According to a Bloomberg report from September of last year (my, what a difference a few months can make) the FDIC had assets of US$45.2 Billion, and a US$70 Billion dollar line of credit, bolstered by promises of more credit being made available when it becomes necessary.
Behind that limited pool of assets, the FDIC was – as of Bloomberg’s report last year – guaranteeing some US$4.5 trillion in deposits (under the And adding more fuel to the fire is the FDIC’s own “troubled bank” list.
After 25 bank closures in 2008 and 18 so far this year, the list has ballooned from 171 to 252 banks, and the pool of associated “troubled bank” assets from US$115.6 Billion to US$159 Billion, roughly matching the FDIC’s pool of assets.
Facing a list of “troubled banks” that could wipe out the FDIC’s reserves, it’s no wonder that they’ve stepped up the PR campaign to sooth or better yet "FOOL" the public. But the harsh reality is that they – like their long-forgotten sister organization, the “Federal Savings and Loan Insurance Corporation” – face a problem that’s too big for them to handle. They may, like the FSLIC, face several bouts of insolvency in the coming years. And the face of the organization might even change drastically before it’s all said and done.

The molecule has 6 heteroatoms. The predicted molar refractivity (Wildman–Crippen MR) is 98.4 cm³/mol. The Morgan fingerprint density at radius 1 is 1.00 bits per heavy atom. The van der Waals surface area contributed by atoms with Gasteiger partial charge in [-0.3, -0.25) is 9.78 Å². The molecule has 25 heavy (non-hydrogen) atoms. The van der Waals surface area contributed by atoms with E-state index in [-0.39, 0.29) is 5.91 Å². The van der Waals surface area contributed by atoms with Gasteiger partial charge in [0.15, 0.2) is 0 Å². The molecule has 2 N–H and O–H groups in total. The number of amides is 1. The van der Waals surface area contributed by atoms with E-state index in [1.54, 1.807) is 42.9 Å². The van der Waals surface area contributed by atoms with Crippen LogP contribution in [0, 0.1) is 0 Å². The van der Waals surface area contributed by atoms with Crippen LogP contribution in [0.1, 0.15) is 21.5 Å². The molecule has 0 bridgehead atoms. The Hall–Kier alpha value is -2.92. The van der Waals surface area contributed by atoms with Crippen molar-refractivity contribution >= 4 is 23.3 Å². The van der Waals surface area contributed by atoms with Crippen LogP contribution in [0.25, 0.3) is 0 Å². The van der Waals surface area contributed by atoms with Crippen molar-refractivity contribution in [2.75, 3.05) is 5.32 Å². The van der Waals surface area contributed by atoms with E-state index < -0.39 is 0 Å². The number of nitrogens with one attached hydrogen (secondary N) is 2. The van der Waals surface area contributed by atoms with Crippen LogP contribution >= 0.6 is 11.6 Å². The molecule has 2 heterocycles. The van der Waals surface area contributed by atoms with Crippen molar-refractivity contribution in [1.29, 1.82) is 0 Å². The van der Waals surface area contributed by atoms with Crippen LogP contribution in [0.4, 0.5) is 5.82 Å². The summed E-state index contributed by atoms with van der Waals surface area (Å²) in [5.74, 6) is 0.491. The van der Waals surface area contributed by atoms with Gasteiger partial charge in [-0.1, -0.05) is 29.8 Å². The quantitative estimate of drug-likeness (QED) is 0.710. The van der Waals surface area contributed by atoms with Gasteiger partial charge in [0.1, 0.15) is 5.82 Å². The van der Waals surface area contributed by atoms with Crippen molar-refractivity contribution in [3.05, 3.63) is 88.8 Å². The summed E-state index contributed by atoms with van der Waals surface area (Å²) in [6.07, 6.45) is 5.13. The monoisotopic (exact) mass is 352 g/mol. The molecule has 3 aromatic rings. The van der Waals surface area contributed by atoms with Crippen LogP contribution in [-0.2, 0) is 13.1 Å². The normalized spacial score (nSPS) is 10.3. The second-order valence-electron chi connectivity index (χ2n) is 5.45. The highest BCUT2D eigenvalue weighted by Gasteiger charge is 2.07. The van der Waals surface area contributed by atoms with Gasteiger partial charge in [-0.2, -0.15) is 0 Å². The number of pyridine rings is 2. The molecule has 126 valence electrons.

But what if the FDIC takes over your bank? And what if they’re busy scheduling “emergency funding” when they do so?
Improving Your Deposit Insurance
I believe diversification is the key here. “In the United States, cash management should include spreading your bank deposits among two or three institutions, perhaps a local bank that is small yet profitable.” Better yet...place your money in USPS Money orders. Why? Because the USPS are backed by real money, yes GOLD...become a G&G Investment Society (GGIS) member and I'll send you a report explainin this very fact.
I also recommends gold & silver coins as an insurance policy against questionable banks, possible inflation and the uncertainty in today’s markets, “Buy gold coins. Store part of your holding at home in a safe or vault and the balance in a safety deposit box at a local bank. If you're financially able, store some gold overseas. Private banks in Europe normally require at least a US$100,000 deposit to get started.”
If you are not yet a member of the GGIS paid newsletter service...Become an exclusive member of the G&G Investment Society subscription for USD ($99). I’ll keep you informed on the “REAL DEAL” in our economy so you can protect your wealth. So....Sign up today!!!
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Feel free to pass this along to all those you know and care about who you want to help preserve their wealth. If not, at least take action yourself.
Tax & Financial Consultant, RFC
866-361-3872 toll free fax
"A Prudent man foresees the difficulties ahead and prepares for them; the simpleton goes on blindly and suffers the consequences."
Proverbs 22:3 -- Living Proverbs
LEGAL NOTICE: This work is based on SEC filings, current events, interviews, corporate press releases and what I've learned as a financial consultant. It may contain errors and you shouldn't make any investment decision based solely on what you read here. It's your money and your responsibility. G&G Associates gets paid a commission from a membership purchase at www.publicgold.com/gngpreciousmetals.